Communicate with potential participants in advance
Write to the participants asking them to take part. Tell them about the broad topic area beforehand, but not the specific questions – to minimise the risk of bias and allow flexibility for the moderator to explore topics in greater detail while omitting others on the day. Give clear details about the date, time, venue, and any incentives offered. Ensure participants are fully informed about what will be expected of them and what will happen with the data gathered during the focus group. You can read more about gaining ‘informed consent’ from participants in our Research, ethics and data protection page.

2. Conduct the focus group

When introducing the focus group:

  • Explain the purpose of the focus group and how participants can help.
  • Tell participants how they will find out the results of the work you are doing.
  • Explain why you need to take notes (or record the session) and ask if they are happy about this.
  • Think about how to put participants at ease; for example, by assuring them that their names will not be used.

During the focus group:

  • Let participants respond on their own terms, and define the issues that are important to them, but keep the group focused on the key topics. Respect participants’ right not to discuss sensitive topics but support them if they wish to do so.
  • Give everyone the opportunity to comment, particularly those who may find it difficult to contribute. Politely manage participants who try to take over the discussion or provoke others. Their views are valid but ensure they don’t stop others participating.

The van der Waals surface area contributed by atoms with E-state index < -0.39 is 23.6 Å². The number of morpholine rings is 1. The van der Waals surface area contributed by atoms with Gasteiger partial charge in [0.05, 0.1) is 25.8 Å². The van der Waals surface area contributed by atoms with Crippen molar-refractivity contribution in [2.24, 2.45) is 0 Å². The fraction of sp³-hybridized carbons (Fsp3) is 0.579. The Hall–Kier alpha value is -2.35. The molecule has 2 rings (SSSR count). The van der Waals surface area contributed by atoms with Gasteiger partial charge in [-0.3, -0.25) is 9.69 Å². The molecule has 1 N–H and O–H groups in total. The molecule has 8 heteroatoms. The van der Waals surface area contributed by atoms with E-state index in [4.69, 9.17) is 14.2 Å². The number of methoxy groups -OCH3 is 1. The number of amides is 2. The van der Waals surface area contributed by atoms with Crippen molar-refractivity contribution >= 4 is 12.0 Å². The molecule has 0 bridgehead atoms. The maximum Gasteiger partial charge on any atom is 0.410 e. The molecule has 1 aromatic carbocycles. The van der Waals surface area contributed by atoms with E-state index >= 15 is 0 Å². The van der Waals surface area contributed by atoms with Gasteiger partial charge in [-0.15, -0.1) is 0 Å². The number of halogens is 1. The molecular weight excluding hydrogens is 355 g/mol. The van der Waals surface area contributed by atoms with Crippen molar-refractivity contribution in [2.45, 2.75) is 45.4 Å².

• Ask for feedback periodically to summarise and clarify key points.
  • Observe body language. If someone pulls a face, ask them about it.
  • If taking notes, refer to the whole discussion and not only the points that are agreed by the whole group. Try to write down interesting comments word for word so you can quote them later. Record non-verbal behaviour.

Ending the focus group:

  • Let participants know as you come close to the end of the discussion.
  • Summarise and clarify key points.
  • Confirm how and in what form you will communicate the findings of the focus group.
  • Thank participants for their time and contributions.

After the focus group:

  • The facilitator and note-taker should spend time reviewing and agreeing how to analyse
    and report on the information gathered. Type up the notes as soon as possible.
  • Give feedback to the participants, especially if you are planning to bring them back again
    for further focus groups.

Adapted from content NCVO.


The cycle of good impact practice defines what impact practice is and articulates a clear path to success. It follows a four-step cycle. This page is part of Do, the second step in the cycle.

Other resources from this step in the cycle

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This webpage has been adapted from the Inspiring Impact programme, which ran from 2011 until early 2022 and supported voluntary organisations to improve their impact practice. More information about the Inspiring Impact programme.